Linguistic Sexism in The Times—A Diachronic Study

Tarutuulia Laine, Greg Watson

Abstract


This paper discusses aspects of linguistic sexism in the British newspaper, The Times. Our approach is diachronic: we study occurrences of different types of linguistic sexism in The Times’ World news section that have occurred during the past five decades (1965, 1975, 1985, 1995, & 2005); more specifically, the following types of linguistic sexism and their non-sexist equivalents are investigated: male-as-norm (e.g., writer…he, writer…he or she), irrelevant reference to gender (e.g., chairman, police officer), irrelevant reference to domestic relationship (e.g., Mrs, Ms), and inappropriate forms of address (e.g., lady, boy). In addition, we investigate possible sexist discourses that may exist in The Times. The research method for the first four categories is quantitative, but for the fifth category it is qualitative.

Our hypothesis is that there has been a gradual decrease in the occurrences of linguistic sexism, but some forms, such as agent nouns with man suffix (e.g., chairman, spokesman), have been more resistant to change than others (e.g., generic he and man). We expected to find some forms of linguistic sexism, including sexist discourse, from all the decades under investigation. We also expected to discover an increase in the occurrences of non-androcentric generics (e.g., he or she), equal agent nouns (e.g., police officer), and the non-sexist social title Ms.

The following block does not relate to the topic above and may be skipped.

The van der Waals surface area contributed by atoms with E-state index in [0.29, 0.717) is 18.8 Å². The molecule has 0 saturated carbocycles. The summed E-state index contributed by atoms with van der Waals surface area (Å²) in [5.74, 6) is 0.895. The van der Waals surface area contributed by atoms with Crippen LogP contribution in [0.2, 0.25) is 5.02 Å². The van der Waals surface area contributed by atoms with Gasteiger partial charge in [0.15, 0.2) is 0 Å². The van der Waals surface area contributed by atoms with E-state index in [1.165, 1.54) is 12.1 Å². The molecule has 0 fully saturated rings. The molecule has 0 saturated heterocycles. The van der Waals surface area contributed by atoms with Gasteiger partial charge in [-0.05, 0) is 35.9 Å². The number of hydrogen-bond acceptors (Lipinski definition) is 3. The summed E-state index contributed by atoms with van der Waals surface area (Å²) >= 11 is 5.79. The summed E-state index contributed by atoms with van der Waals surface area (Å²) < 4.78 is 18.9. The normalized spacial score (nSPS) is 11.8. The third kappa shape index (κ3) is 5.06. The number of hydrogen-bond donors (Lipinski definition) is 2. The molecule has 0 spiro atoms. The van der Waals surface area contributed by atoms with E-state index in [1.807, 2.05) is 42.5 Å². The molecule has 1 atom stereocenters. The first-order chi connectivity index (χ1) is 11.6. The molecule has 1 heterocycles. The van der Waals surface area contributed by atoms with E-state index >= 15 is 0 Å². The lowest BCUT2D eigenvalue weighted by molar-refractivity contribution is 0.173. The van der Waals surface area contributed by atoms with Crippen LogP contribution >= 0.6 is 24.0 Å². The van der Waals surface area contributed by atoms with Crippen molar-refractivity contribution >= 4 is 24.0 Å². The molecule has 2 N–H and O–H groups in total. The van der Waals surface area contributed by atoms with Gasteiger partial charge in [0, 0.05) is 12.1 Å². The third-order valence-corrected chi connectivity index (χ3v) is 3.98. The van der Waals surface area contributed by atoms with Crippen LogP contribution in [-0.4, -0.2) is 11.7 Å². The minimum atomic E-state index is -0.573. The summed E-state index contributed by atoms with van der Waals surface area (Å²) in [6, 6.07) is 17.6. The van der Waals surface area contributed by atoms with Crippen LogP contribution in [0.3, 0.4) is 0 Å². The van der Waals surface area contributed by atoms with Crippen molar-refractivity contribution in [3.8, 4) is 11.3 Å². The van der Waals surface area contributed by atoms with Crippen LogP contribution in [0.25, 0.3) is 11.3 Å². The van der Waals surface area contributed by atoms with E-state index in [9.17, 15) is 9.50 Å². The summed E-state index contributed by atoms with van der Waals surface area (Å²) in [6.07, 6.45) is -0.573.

The results of this study show that masculine generics, especially generic he, were most open to change, they were almost non-existent by 2005. The most dramatic decline in this usage occurred between 1965 and 1975. Agent nouns that reveal the gender of the person in question were most resistant to change. The use of non-androcentric generics has not, contrary to our hypothesis, increased significantly in The Times. However, the use of equal agent nouns has increased significantly since 1965. The results of the categories irrelevant reference to domestic relationship and inappropriate forms of address were indecisive. Each decade, except for the data from 1985, included some instances of sexist discourse.


Full Text: PDF DOI: 10.5539/ijel.v4n3p1

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International Journal of English Linguistics   ISSN 1923-869X (Print)   ISSN 1923-8703 (Online)

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